"Chris, just listen a minute, would ya?" interrupted Vin.
Chris fell silent. Vin sounded angry, something he didn't hear often from the Texan.
"I'm at Ezra's place. He's got stuff packed in moving boxes."
The team leader felt a slight chill run through his chest. He knew how long and hard Vin had worked to get Ezra to unpack. How hard they had all worked to make him feel a part of the team. "Where is he?"
"I made him mad and he left." Vin looked around the room and cursed himself for pushing too hard. "What do we do now, Chris?"
Chris sighed. "I'll talk to him tomorrow at work, see if I can find out what's going on." Chris rubbed his forehead feeling a headache forming. "For now, I think you should leave, so he can go back home."
"What if he's really leaving?"
Chris heard the underlying insecurity in the question. Vin was trying to hold on to his family. "I'll talk to him, Vin. Go home."
Vin nodded to the phone.
"I'll see you in the morning, Vin."
"Okay," said Vin, hanging up the phone.
He took another look around the apartment before leaving, spying things he had not noticed, like the piano that was wedged in the dining room. Where had that come from? He knew Ezra didn't have a piano before. Suddenly, he realized that if Ezra were packing, his books wouldn't be lining the shelves. His CD collection would be packed but he could see that it was still in the same alphabetical order it always was in on the shelf below the sound system. Vin walked to Ezra's bedroom and pushed open the door. Nope, his closets were full of the boxes he had never unpacked. They sat exactly where Vin had helped Ezra put them. He noted that there was a rocking chair in the corner that hadn't been here before. It suddenly occurred to Vin that maybe someone was moving in rather than moving out. He walked to the guest room and glanced in. Nope. It was just the same as it had been, Ezras home office. Now he was really confused. Maybe Ezra had put some stuff in storage somewhere and just now had it brought home? "Aw hell!" He had jumped to a major conclusion and chased Ezra off. Vin stopped by the phone and wrote out a short note before leaving the condo and heading for home.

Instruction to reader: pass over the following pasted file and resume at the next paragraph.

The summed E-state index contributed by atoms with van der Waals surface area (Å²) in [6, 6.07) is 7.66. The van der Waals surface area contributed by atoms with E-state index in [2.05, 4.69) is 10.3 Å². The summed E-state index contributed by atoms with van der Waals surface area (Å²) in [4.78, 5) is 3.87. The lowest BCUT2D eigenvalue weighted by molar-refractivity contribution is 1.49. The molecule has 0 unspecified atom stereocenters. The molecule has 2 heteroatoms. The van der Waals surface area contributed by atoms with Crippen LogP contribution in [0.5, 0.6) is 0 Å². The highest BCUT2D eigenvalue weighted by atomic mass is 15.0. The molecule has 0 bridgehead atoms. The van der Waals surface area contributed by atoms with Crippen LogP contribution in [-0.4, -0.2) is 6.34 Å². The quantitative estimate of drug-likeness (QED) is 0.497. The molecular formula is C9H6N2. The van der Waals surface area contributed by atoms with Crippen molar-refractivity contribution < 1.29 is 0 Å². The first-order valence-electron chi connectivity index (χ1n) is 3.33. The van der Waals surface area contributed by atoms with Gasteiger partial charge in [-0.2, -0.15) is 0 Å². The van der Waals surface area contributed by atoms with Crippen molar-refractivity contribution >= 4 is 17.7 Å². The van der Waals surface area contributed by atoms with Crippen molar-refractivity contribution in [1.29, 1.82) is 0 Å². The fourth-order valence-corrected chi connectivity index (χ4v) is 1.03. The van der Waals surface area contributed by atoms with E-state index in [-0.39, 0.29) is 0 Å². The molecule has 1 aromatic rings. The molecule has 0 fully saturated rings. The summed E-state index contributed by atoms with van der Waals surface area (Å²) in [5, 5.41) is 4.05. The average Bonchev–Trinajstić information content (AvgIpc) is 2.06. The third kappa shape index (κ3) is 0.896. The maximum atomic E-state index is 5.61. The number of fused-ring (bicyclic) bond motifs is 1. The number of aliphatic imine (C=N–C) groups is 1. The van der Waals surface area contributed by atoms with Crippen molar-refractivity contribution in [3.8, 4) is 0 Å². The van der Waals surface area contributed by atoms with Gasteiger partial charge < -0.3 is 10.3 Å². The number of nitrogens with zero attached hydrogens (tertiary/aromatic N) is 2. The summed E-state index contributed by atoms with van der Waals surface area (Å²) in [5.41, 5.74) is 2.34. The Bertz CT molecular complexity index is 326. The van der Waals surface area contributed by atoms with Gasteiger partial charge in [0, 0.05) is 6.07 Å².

Ezra sat on the concrete retaining wall beside the condo, watching for Vin to leave. He hoped the Texan wouldn't wait too long. Ezra curled his toes against the cold air and shook his head. How did he ever get so distracted that he would run out into the cold barefoot? He would have left in the Jag but he had grabbed the wrong keys. Besides, he didn't have his wallet or license with him anyway. Getting mad at Vin had been a stupid response to Vins knee jerk reaction to the moving boxes. He would have jumped to exactly the same conclusion the sharpshooter had made had he been in his position. His lack of control had scared him. Being on top of everything was the one thing that kept him alive when he was undercover. If he wasn't sharp, someone could get hurt and that someone would most likely be him.